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Jul. 04, 2024

If you are looking for a diesel generator (DG) on the Internet, you may find power factor in the technical specifications of different diesel generators provided by manufacturers. What does it mean? In fact, power factor in a generator measures how efficiently this unit uses its energy. It is one of the key considerations when you are investing in an electric power generator. Read on and learn more about power factor.

Power factor or PF is the ratio of actual power (kW) to apparent power (kVA), which is typically expressed as a decimal or percentage. It essentially measures the efficiency with which the generator uses its energy. It’s worth noting that power factor is created by load, not by the generator. It is essentially calculated on the basis of the devices connected to the generator. Most of diesel generator manufacturers mention 0.8 or 80% as the rated power factor of DG, meaning these loads can use 80% of the generator’s power supply. Power factor is measured as a unitless quantity and the number is usually accompanied by leading or lagging.

Typically, data such as the kW, kVA and PF values will be displayed on a diesel generator’s nameplate. First of all, you need to understand the difference between active power, reactive power and apparent power. Active power is used to measure the real electric power provided by the generator, and it is measured in kW (kiloWatt). Reactive power is the used power that creates and maintains the electromagnetic fields of the inductive loads (engines, converters, ballast for discharge lamps, induction ovens). It’s measured in kVAr (kiloVolt Ampere reactive). Apparent power is a combination of both reactive power and active power. It is measured in kVA (kiloVolt Ampere). Apparent power is the product of a circuit’s voltage and current, without reference to phase angle.

As a rule, active power is a result of resistive components and reactive power is a result of capacitive and inductive components. Apparent power is a function of a circuit’s total impedance. Power factor is caused by kVArs. When a generator is producing (positive) kVArs the load is inductive, such as a motor, and thus the current is lagging the voltage. When a generator is absorbing (negative) kVArs the load is capacitive such as fluorescent lighting and long cable runs, and thus the current is leading the voltage. If the generator is feeding a purely resistive load, such as a heating element, there are no kVArs, and the PF is 1, also known as unity. This is when real power is equal to apparent power.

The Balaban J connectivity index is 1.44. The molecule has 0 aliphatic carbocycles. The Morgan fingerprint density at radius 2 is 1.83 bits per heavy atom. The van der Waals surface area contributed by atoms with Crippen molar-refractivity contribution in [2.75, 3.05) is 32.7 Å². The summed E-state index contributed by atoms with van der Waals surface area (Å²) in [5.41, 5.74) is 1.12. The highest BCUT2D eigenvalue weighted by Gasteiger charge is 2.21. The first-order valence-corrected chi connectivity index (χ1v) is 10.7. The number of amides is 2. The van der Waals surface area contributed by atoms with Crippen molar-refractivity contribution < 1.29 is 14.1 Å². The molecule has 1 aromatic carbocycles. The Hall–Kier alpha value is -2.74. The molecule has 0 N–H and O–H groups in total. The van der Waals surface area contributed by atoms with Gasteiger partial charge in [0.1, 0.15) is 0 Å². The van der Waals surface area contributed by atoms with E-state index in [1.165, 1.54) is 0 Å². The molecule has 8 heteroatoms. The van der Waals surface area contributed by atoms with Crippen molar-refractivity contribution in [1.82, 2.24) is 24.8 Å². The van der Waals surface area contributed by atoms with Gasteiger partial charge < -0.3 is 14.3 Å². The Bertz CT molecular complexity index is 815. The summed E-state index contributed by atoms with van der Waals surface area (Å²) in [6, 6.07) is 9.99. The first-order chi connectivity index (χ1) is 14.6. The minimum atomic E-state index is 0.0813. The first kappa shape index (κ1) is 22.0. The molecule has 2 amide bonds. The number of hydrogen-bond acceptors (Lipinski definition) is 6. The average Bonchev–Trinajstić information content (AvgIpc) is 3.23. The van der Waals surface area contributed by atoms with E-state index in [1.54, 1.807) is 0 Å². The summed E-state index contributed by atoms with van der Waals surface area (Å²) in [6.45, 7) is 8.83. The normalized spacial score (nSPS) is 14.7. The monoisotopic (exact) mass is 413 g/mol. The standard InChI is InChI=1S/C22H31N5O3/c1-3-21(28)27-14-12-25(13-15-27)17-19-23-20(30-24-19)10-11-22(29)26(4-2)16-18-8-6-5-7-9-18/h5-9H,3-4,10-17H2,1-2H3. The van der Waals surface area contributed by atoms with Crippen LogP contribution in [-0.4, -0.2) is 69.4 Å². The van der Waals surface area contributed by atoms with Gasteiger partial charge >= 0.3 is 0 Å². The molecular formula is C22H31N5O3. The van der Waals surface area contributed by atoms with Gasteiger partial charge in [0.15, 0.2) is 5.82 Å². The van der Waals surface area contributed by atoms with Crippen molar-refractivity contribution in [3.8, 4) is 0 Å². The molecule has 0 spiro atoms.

As mentioned above, power factor is the ratio of actual power or real power to apparent power. You can use the following formula to calculate the power factor:

PF = kW / kVA

Where:

PF = power factor

kW = real power (or actual power) measured in kilowatts

kVA = apparent power, measured in kilovolt-amperes

As the formula implies, the higher the PF, the more efficient is the diesel generator in using its energy. For the purely resistive circuit, the power factor is 1 (perfect), because the reactive power equals zero. In most cases, single-phase generators are known to have a power factor of 1.0 and three-phase diesel generators usually have a power rating of 0.8. Single-phase gensets usually do not go above 40 kW, which are commonly used in residential environments. 3-Phase diesel generators are mainly for larger industrial power generation.

Power Factor is a measure of how effectively incoming power is used in your electrical system (energy efficiency). Most of diesel generator manufacturers mention 0.8 as the rated power factor of DG. As a DG cannot absorb reactive energy the power factor must stay in the lagging region. So the power factor has to be kept between 0.8 and 1.0.

Low or poor power factor indicates that the energy efficiency is low, which means that more current is required to perform the same amount of work, resulting in a waste of money for the end user. A low power factor can cause problems like voltage drops and increased current in the system, which can lead to reduced system performance. Additionally, large currents at a low power factor can also cause voltage losses in the alternator, which in turn can lead to reduced loading handling capacity.

How to improve power factor? Generally, many factors can contribute to a low power factor, such as inductive loads, unbalanced loads and improperly sized power factor correction capacities. You can improve power factor in a few ways, such as adding power factor correction capacitors, optimizing generator excitation, using electronic devices, using synchronous condensers, optimizing the load and using power factor controller. These can help you reduce your electricity costs.

All in all, power factor is a key consideration that should note be overlooked when you purchase a diesel generator. If you’re still unsure how to choose the right generator, contact us today. Dingbo Power is a professional diesel generator manufacturer with more than 17 years’ experience. We can help you find the generator set that best suits your needs. Don’t hesitate to reach out for any further information or assistance regarding to diesel generator technical specifications.

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